Reassessing MLB's Offseason Landscape Post-GM/Owners' Meetings
Without a lot of significant player movement, you might assume the general manager and owners' meetings that took place in Orlando this week were a bust. How wrong you would be.
As I said in my piece detailing what happens at these meetings, even if no movement actually happens, teams are talking to each other, and you can put the framework of a deal to be completed at a later date in place.
There was one notable move this week, as the Philadelphia Phillies signed Marlon Byrd to a two-year, $16 million contract. It's a good deal for Byrd, who was a surprise performer for the Mets and Pirates in 2012.
That's hardly the most important development to come from these meetings. To put a final bow on the GM/Owners' meetings, which concluded on Thursday, here are the biggest stories and what they mean as we approach the Winter Meetings in December.
The Champs Could Be Dealing, Again
Even though they didn't jump on the biggest free agents last year, the Boston Red Sox laid the foundation for the 2013 championship team by signing Shane Victorino, Mike Napoli, Stephen Drew and Koji Uehara in the offseason.
This year, while they aren't likely to do anything drastic, the Red Sox could deal from a position of depth.
Speaking to Nick Cafardo of The Boston Globe, Boston general manager Ben Cherington said there's been interest in the team's starting pitching.
Ben Cherington said there's interest from other teams on Boston's starting pitchers. The Red Sox have six starters for five spots—Nick Cafardo (@nickcafardo) November 13, 2013
The Red Sox currently have Jon Lester, Clay Buchholz, John Lackey, Jake Peavy, Ryan Dempster and Felix Doubront as rotation candidates for 2014. The top two names aren't going to be dealt, but Peavy, Dempster or Doubront make sense as trade candidates.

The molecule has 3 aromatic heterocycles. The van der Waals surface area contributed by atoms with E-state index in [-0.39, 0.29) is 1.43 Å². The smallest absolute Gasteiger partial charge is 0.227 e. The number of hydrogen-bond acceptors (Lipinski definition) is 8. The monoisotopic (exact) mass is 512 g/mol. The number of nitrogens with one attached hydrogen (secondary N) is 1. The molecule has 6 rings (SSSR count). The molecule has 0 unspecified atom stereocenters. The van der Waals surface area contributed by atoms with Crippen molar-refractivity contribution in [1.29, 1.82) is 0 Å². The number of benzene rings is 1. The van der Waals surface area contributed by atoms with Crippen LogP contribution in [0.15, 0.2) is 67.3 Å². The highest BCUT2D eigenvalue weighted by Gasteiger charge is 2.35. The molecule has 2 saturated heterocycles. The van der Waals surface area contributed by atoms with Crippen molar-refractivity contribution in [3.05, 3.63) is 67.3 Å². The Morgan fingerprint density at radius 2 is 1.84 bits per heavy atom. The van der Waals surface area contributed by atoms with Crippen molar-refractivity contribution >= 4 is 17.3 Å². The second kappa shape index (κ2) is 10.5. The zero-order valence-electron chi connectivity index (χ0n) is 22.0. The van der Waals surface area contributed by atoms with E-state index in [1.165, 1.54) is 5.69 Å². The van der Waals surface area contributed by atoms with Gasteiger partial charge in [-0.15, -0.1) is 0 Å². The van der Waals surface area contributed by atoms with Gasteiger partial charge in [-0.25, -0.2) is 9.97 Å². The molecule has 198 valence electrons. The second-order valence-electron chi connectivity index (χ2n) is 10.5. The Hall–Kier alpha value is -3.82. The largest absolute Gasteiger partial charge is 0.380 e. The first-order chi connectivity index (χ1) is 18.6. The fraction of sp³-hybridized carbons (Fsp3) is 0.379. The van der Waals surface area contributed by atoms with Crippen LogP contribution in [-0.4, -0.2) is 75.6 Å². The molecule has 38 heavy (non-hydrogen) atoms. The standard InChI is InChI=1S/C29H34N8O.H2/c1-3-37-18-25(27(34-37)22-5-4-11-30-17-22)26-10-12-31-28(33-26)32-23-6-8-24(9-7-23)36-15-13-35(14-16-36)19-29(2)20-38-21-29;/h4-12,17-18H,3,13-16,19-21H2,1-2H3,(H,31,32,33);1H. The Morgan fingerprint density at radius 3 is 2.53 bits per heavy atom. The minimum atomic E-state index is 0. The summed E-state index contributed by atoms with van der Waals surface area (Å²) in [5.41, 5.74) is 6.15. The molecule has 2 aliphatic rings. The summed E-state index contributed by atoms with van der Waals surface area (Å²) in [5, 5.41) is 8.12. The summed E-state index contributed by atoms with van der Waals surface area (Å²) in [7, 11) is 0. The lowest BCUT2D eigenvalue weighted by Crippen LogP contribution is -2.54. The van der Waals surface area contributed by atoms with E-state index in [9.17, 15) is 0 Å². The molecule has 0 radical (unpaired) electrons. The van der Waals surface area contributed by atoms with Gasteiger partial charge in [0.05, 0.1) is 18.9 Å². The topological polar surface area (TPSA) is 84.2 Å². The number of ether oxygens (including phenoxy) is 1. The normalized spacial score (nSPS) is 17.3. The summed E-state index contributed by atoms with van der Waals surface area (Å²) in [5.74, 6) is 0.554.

Lackey is the wild card in the equation because he's coming off a great bounce-back year when everyone thought his career as a viable starter was over two years ago. If the Red Sox get a strong offer for him, I could see a scenario where he's traded.
Another not-so-surprising revelation, courtesy of ESPN Boston's Gordon Edes, has Stephen Drew all but certain to find a new home.
A baseball source said Tuesday that shortstop Stephen Drew will not return to the Red Sox because there are a number of teams willing to make multiyear offers for his services beyond anything Boston would do.
Boston can slot uber-prospect Xander Bogaerts into the Opening Day lineup at shortstop, with Will Middlebrooks getting one more shot to become the everyday third baseman.
Drew figures to get a nice contract this offseason as a rare shortstop who is a plus defender with the ability to hit. Considering he's represented by Scott Boras, I wouldn't be shocked to see a deal in the three-year, $40 million range.
What Are the Mets Doing?
The Mets have done a great job of shedding salary in recent years, taking the payroll from $142 million in 2011 to just under $94 million last season. They aren't putting a great product on the field, but help is on the way.
David Wright, when healthy, is still one of the 10 best players in the National League. Travis d'Arnaud got a taste of the big leagues last year. Zack Wheeler had moments of brilliance in his 17 starts.
The loss of Matt Harvey to Tommy John surgery is going to leave a black hole in the rotation next year, though with more money freed up the Mets might be able to make up for some of his production.
One object of their affection could be Jhonny Peralta, according to Jon Heyman of CBS Sports.
The Mets clandestinely met with free-agent shortstop Jhonny Peralta, according to league sources.
No Mets person would admit there was a meeting with Peralta, but sources on other teams said he did meet with them.
Heyman also noted that Peralta likely helped himself by attending the GM meetings, which isn't common practice for players.
Buster Olney of ESPN noted that people in Peralta's camp are looking for a huge contract.
Jhonny Peralta's reps said to be looking for big-time money, far more than 3/45m.—Buster Olney (@Buster_ESPN) November 14, 2013
If there's a team out there willing to meet that price, it shouldn't be the Mets. Peralta has never been a consistent player, with an OPS over .800 in 2011 and 2013 but hovering around .700 in 2009, 2010 and 2012.
Shin-Soo Choo has also been rumored to be on the Mets' radar, though general manager Sandy Alderson tells Brian Costa of The Wall Street Journal the team won't invest $100 million in one player.
Given how awful their outfield and shortstop situations are, I would be shocked if the Mets didn't make a play for at least one notable free agent. It's probably going to be a second-tier player, who won't cost as much in years or dollars.
Yankees Making a Lot of White Noise
It has been assumed the Yankees would be big players this offseason because of what the franchise endured in 2013. An old, frail pitching staff was overshadowed by an anemic offense that lost Curtis Granderson, Mark Teixeira, Alex Rodriguez and Derek Jeter for most of the year.
While the team still awaits word on Rodriguez's suspension appeal, decisions have to be made in the interim.